The women's field is littered with World Cup winners and Germany's Magdelena Neuner, the golden girl of the 2007 World Championships, has the potential to clean up but nerves have got the better of her in the past.
Petter Northug (Cross Country)
It will be one celebration up at Callaghan Valley where purpose build stadiums have been built and forests cleared for the both the cross country and biathlon events.
Northug has been touted as a future Olympic champion since winning a record six gold medals at the 2005 and 2006 world junior championships and the 24-year-old began the transformation from genius junior to sensational senior in 2007, claiming 4x10km gold at the World Championships in Sapporo.
Northug went on to claim three world titles at Liberec in 2009, emulating the success of eight-time Olympic gold medallist Bjorn Dahlie who pulled off the same feat in 1993. And he tops this year's World Cup standings with six wins from 14 races.
Norway's men's team failed to win a single gold medal in Turin four years ago but in Northug they now possess one of the most dominant figures in the sport and someone who has arguably the fastest finish the sport has ever seen.
Gregor Schlierenzauer (Ski Jumping)
Watching men fly has an appeal of its own. Of course we love to see the occasional tumble but above all we admire the sheer guts of someone who can release their grip from the last safe haven and embark on a flight of 140m.
Schlierenzauer heads to Vancouver as a seasoned veteran but is in fact just 20 years old. The Austrian began competing at senior level at the age of 15 and his rise to the top of the sport has been nothing short of remarkable.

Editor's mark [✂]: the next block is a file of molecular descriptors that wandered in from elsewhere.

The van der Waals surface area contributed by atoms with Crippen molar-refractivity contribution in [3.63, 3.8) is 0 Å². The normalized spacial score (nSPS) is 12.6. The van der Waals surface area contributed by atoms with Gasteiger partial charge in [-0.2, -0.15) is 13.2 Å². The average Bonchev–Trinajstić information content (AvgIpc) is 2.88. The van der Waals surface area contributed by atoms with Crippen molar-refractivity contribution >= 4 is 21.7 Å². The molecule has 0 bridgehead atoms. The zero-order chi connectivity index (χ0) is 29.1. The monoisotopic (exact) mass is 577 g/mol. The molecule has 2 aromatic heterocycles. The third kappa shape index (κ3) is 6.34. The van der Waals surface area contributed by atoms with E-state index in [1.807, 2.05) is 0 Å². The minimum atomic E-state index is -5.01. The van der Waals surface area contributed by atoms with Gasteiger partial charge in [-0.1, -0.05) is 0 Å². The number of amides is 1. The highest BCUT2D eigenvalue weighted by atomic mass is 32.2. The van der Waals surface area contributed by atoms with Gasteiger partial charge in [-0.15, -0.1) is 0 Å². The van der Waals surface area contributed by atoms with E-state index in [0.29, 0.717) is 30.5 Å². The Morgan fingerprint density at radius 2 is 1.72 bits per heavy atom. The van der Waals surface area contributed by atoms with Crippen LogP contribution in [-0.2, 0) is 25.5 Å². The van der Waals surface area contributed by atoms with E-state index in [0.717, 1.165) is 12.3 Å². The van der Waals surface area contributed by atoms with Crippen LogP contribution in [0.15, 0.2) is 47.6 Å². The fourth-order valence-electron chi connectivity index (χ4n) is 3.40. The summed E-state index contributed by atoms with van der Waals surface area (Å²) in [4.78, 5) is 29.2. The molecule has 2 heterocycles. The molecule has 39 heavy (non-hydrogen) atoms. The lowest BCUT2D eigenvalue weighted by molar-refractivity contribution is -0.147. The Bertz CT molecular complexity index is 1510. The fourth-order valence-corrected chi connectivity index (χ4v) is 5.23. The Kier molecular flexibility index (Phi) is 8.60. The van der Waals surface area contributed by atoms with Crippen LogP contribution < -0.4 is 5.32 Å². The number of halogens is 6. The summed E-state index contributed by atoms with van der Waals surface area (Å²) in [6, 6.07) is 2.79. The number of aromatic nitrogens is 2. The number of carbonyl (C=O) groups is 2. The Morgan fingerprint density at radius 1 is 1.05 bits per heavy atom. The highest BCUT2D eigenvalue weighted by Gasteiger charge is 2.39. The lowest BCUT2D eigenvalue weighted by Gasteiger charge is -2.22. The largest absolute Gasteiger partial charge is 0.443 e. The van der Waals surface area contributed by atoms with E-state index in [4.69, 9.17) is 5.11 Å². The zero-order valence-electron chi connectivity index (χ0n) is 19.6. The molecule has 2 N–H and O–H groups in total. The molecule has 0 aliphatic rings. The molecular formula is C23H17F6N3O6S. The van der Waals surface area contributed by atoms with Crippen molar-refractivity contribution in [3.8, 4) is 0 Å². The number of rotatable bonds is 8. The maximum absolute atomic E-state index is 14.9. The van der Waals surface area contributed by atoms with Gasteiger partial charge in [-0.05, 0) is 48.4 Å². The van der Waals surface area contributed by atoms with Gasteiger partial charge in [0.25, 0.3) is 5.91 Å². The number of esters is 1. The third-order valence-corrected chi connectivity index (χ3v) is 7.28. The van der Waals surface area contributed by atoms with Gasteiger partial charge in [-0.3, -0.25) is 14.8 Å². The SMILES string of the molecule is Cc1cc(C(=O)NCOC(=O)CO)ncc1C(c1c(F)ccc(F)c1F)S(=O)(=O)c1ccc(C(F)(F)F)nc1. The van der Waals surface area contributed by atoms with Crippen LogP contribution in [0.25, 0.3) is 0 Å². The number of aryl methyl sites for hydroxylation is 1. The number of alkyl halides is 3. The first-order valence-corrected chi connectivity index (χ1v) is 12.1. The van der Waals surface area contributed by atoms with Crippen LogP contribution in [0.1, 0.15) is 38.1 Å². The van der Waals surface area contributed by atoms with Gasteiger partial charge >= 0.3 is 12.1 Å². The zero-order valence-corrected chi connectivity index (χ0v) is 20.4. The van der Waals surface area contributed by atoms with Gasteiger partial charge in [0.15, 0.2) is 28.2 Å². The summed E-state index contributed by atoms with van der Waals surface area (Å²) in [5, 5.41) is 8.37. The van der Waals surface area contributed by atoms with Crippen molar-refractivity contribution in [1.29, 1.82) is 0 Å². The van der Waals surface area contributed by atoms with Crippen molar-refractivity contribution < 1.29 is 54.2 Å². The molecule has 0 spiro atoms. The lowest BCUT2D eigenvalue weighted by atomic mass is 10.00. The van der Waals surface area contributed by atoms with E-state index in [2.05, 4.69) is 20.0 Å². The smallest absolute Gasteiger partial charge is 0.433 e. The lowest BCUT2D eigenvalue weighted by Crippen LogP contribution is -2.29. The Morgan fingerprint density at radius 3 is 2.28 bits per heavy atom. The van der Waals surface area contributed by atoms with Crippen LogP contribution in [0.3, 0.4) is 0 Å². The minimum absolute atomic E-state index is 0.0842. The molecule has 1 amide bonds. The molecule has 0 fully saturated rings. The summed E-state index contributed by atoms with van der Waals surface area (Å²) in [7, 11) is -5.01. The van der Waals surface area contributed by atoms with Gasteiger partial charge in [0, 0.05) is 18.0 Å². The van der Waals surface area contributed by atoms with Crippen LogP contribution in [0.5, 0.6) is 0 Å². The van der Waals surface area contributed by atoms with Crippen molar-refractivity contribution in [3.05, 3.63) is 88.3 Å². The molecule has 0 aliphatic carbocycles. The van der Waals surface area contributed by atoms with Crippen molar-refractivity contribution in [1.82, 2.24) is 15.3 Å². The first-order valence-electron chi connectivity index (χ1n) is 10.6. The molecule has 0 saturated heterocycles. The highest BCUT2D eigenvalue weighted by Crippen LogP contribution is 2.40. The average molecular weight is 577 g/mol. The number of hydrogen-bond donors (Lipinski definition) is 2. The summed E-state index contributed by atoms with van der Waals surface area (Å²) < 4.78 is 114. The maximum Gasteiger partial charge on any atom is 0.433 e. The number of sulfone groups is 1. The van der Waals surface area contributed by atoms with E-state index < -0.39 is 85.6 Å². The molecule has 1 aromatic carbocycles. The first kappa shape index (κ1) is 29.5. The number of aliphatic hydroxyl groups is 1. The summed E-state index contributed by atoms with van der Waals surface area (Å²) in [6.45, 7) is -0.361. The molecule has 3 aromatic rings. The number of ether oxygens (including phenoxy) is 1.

Schlierenzauer finished fourth in the overall World Cup standings in 2007 and second in 2008 before claiming the crown in 2009 with a record number of points after becoming only the fourth jumper to win six consecutive events
Schlierenzauer has 31 individual World Cup triumphs to his name, including the Vancouver event last season and six in his last 10 events, but will face a strong challenge from double champion in 2002, Simon Amman.
Andre Lange (Bobsleigh)
Quite simply, Lange is one of the greatest athletes to grace the sport of bobsleigh. In Turin, the German became only the fifth driver in history to successfully navigate the two-man and four-man gold medal double.
Lange also won four-man gold in Salt Lake City, while his list of honours 14 World Championship and 17 European Championship medals is as impressive as any.
If Lange can claim the Olympic four-man title in Vancouver once more, he will become the first bobsleigh racer to win three consecutive titles in the same event.
And, despite heading to Canada as a 36-year-old veteran, Lange is red-hot favourite to do so.
Sidney Crosby (Ice Hockey)
Hockey's place in Canadian culture is closer to religion than a simple sporting pastime, a unifying force in a country of 33 million people that is often split by politics and language. The pressure on home ice will be huge but Crosby is one man who can handle it.
Wayne Gretzy successfully guided Canada to their first Olympic gold for half a century in 2002 but the reigning champions failed to reach the medal round in Turin, instead finishing a lowly seventh.